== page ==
The Quest for .400
April came to a swift close last week, and by the looks of the stat board, Ted Williams’ hallowed 71-year-old distinction of being the last person to swat a batting average of at least .400 could be threatened by slew of up-and-coming superstars. Six players finished more than ahead of the pace that Williams tallied back in 1941: Derek Jeter, Matt Kemp, David Wright, David Ortiz, Josh Hamilton and Bryan LaHair; however, there are still roughly 140 games left in the season, which makes for an interesting point. Back in 1941, the season started in the middle of April and had seven fewer game during the regular season.
Can a player in this day and age hit .400 over the 162-game schedule? While one month's performance is an admittedly small sample size, let's take a look at the strongest candidates.
Kemp: Going down the line, I have to start with the obvious “talk of the town,” Matt Kemp. The Los Angeles Dodgers slugger had an amazing April, blasting 12 home runs, driving in 25 runs and hitting a robust .417. Unreal! Kemp has one of the biggest advantages of the group in that he has established himself as the most dangerous.. Personally, I think Kemp has the best chance of getting it done.
Ortiz: David Ortiz posted the best April of his career, hitting .405 with six home runs and 20 runs batted in. And 2012 seems to be a magical year for Big Papi. His patience level has never been better, and having Adrian Gonzalez batting ahead of him has allowed him to see more pitches. As long as both players stay healthy, Ortiz should have a great chance. Who better than another Red Sox player to break it?
Hamilton: Josh Hamilton continues to prove why he’s one of the greatest players in the game: .395/9/25. Hamilton is off to one of his best season starts and is in a prime spot to see a ton of pitches as almost everyone in the Texas lineup is equally as dangerous.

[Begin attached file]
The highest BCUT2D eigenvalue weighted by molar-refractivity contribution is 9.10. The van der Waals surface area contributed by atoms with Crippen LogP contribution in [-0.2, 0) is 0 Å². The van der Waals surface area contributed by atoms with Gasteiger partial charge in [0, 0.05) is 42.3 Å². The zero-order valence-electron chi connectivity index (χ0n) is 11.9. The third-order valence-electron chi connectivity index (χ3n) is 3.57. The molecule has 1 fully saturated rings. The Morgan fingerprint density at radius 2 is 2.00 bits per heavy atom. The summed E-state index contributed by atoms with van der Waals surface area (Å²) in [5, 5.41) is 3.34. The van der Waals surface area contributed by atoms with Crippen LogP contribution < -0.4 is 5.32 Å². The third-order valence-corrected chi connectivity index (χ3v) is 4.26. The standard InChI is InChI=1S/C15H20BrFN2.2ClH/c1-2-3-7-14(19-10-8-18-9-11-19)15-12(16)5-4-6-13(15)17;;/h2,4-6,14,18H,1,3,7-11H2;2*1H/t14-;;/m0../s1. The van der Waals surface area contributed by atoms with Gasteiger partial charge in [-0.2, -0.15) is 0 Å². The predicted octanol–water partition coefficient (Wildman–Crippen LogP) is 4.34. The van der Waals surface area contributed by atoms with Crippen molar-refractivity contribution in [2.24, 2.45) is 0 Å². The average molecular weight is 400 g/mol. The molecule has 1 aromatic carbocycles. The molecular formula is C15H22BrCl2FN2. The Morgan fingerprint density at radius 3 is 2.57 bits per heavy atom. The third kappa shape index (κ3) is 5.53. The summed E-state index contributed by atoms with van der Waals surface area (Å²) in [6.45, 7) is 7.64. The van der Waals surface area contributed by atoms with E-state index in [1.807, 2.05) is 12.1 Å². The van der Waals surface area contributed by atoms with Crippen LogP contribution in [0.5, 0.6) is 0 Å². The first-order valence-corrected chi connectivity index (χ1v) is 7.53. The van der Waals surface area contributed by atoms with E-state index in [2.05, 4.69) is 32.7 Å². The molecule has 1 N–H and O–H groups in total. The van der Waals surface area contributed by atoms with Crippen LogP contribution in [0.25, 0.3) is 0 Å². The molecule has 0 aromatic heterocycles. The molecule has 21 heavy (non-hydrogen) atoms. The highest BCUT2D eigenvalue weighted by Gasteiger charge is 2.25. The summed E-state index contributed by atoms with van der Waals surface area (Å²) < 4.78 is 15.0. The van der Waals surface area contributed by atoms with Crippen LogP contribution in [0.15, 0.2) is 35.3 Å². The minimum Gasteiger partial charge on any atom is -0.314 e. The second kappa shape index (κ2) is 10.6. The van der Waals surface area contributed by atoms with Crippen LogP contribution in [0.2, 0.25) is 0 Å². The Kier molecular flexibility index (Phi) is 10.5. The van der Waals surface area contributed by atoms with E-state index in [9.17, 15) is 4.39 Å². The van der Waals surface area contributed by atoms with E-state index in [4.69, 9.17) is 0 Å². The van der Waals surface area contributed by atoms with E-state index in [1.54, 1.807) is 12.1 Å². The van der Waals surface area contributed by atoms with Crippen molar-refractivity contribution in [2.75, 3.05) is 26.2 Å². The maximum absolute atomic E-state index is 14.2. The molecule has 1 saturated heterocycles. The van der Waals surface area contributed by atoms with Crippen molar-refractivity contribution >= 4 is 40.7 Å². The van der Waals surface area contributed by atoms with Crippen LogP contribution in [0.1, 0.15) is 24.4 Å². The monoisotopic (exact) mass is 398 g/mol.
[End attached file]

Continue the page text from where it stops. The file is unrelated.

Wright: David Wright has always been a bit of an enigma. He is beyond talented, but injuries have slowed down his production from time to time. This year, though, he is on fire, having finished April at .389/3/14.
Jeter: Derek Jeter is playing out of his mind this season. For a guy who most thought should retire, or at least really question it, Jeter has been playing better than he did in the late 90s at the plate. Like Wright, Jeter is posting similar numbers (.389/4/13), but the one disadvantage he has is being the leadoff hitter. But like I said, with the way Jeter is hitting right now, that doesn’t seem to plague his bat.
The last numbers I’ll leave with are these: Ted Williams himself said that in order to accomplish a season average of .400, one must draw over 140 walks during their campaign. This would certainly help; however, the last two to come close (George Brett in 1980 and Tony Gwynn in 1994) both walked fewer than 60 times.
So what do you think? Who’s got the stuff to make it happen and who will fall behind? Comment below.
Note: All Statistics are through May 1.